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65

This particular type is a band hose clamp, worm screw, stainless steel. In Britain a Jubilee clip. 316 stainless steel worm gear hose clamp Grainger


53

It's a hose clamp. Any hardware or automotive store carries them in the US.


31

The nail heads aren't big enough for the holes. At that time carpenters didn't enjoy the vast array of fasteners and installation tools that we do today, so they may have used what was available at the moment. It did the job, right? ~ or ~ The carpenter had intended to replace them with lag screws and forgot. ~ or ~ There's something sensitive to ...


30

That's an expanding plug anchor as is commonly supplied by closet system manufacturers. Pull the nail out by the head (a locking plier works well), then pull the plastic plug out. Here's a representative item: ClosetMaid has a blog post on removal.


23

Screws: It doesn't sound like you're reattaching the entire floor; this is more like strategic intervals to solidify the fastening. Your nail/screw rate is not as important as if you were attaching a new subfloor from scratch. Glue and screw is popular for more reasons than just rhyming You're going through this effort to make it right. So do it right.


23

Looks like they used rivets. The only way to remove them, is to destroy them (drill them out).


23

That is simply called a threaded insert. It is either first placed into the mold, then plastic injected, or pressed in after the plastic handle is injected. Google images for "threaded inserts for molding". McMaster Carr or Fastenal if you want to buy some.


22

Judging by the pitch and diameter you've measured, what you probably have is an American UNC 6-32 screw. There are many conversion charts on the interwebs, but if you refer to this one in particular you can see the diameter for a #6 thread is 0.138" or 3.5mm. The 2nd number in the UNC scheme is the number of threads per inch, so taking 25.4mm per inch and ...


20

Big box stores (Home Depot, Lowe's, etc.) usually have a board hung up in their hardware aisle that you can use to identify threads/sizes of bolts and screws. You can just take your screw in and check it on the board. It looks like this: Search for "thread measuring gauge" or "thread size checker" if you want to buy your own to have at home.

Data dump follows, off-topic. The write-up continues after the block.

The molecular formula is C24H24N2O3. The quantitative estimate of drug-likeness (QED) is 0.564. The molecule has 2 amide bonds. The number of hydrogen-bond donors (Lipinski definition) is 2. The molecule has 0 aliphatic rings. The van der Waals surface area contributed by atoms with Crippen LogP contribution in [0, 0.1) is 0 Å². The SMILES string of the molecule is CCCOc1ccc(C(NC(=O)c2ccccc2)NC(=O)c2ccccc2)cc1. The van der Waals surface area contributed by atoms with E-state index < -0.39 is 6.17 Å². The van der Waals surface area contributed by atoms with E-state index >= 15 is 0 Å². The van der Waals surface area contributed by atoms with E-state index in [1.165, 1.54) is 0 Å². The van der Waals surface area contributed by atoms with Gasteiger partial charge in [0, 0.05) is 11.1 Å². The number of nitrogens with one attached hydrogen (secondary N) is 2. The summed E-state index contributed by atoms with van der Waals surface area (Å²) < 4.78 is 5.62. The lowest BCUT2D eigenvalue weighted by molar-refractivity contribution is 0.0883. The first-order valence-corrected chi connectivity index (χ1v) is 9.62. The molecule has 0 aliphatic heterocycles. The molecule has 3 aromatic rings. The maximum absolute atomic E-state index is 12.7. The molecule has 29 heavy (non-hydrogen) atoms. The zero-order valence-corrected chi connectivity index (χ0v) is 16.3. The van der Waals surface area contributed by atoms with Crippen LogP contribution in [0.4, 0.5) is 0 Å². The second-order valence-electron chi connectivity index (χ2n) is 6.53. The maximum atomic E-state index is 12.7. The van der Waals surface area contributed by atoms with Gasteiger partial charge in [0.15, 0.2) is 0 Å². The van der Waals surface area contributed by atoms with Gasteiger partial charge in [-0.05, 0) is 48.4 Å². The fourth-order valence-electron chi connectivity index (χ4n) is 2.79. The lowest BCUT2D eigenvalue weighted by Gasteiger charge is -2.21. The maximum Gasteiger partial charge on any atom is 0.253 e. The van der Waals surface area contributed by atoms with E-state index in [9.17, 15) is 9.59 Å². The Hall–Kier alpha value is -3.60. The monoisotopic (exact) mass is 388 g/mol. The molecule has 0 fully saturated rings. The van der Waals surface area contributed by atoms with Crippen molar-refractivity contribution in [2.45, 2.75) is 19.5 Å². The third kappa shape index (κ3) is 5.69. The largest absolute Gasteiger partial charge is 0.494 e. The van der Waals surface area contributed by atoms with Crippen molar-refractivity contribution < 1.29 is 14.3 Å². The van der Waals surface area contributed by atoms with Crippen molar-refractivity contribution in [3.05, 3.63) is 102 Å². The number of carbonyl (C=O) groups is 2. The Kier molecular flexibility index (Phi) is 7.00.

16

Another common name for this type hose clamp is "gear clamp". They come in a variety of sizes to accommodate various hose diameters. (Image from PrecisionBrand.com.)


16

Nobody uses a pneumatic nailer for drywall. And in a world where shortcuts are revered, that has to tell you something. You know this already, but screws are the gold standard. They stay put and they pull the drywall as close to framing as possible. Badly set screws can pop, but properly set ones don't. Nails were common in the past, but they were usually ...


11

This is a ring shank nail they have very good pullout strength , Added for those that don't have 35+ years experience. The Ring shank nails I used in the 70's were 100% except for the tip. No matter how many groves are on the nail it is a Ring Shank nail!. We used them on sub flooring to reduce squeaking and on some kinds of siding where there were big ...


11

Those look like rivets to me. You can simply drill the rivets out to release the hinge, however reinstalling the door could be complicated. A simple solution is to drive out the swivel pin from the center of the hinge. Look under the bottom of the center swivel joint. There you should find a hole into which you can insert a 16 penny nail or equivalent. ...


10

Don't wait for the carpet installers. Find your worst squeaks, cut through the carpet and padding, and put the screws in there right now. Then you can hit any missed spots and otherwise stay out of the installers way tomorrow.


10

Shaving some slivers of wood to take up the slack will work OK today, you probably won't achieve the rated holding power, and before long the wood will deteriorate and the plug will come loose. So don't do that, especially if it's something critical where a failure could do damage or injure someone. You could use an epoxy that is rated for metal and ...


10

I have had and solved this problem. There are three wood dowels on each side between those cam lock screws. You must cut them. When you do, you will be able to tilt the side piece in order to extract the screws. I did not feel like getting out my multittool for such a small job, so I used a sharp bread knife. The dowels are not even 1/4" so you will have no ...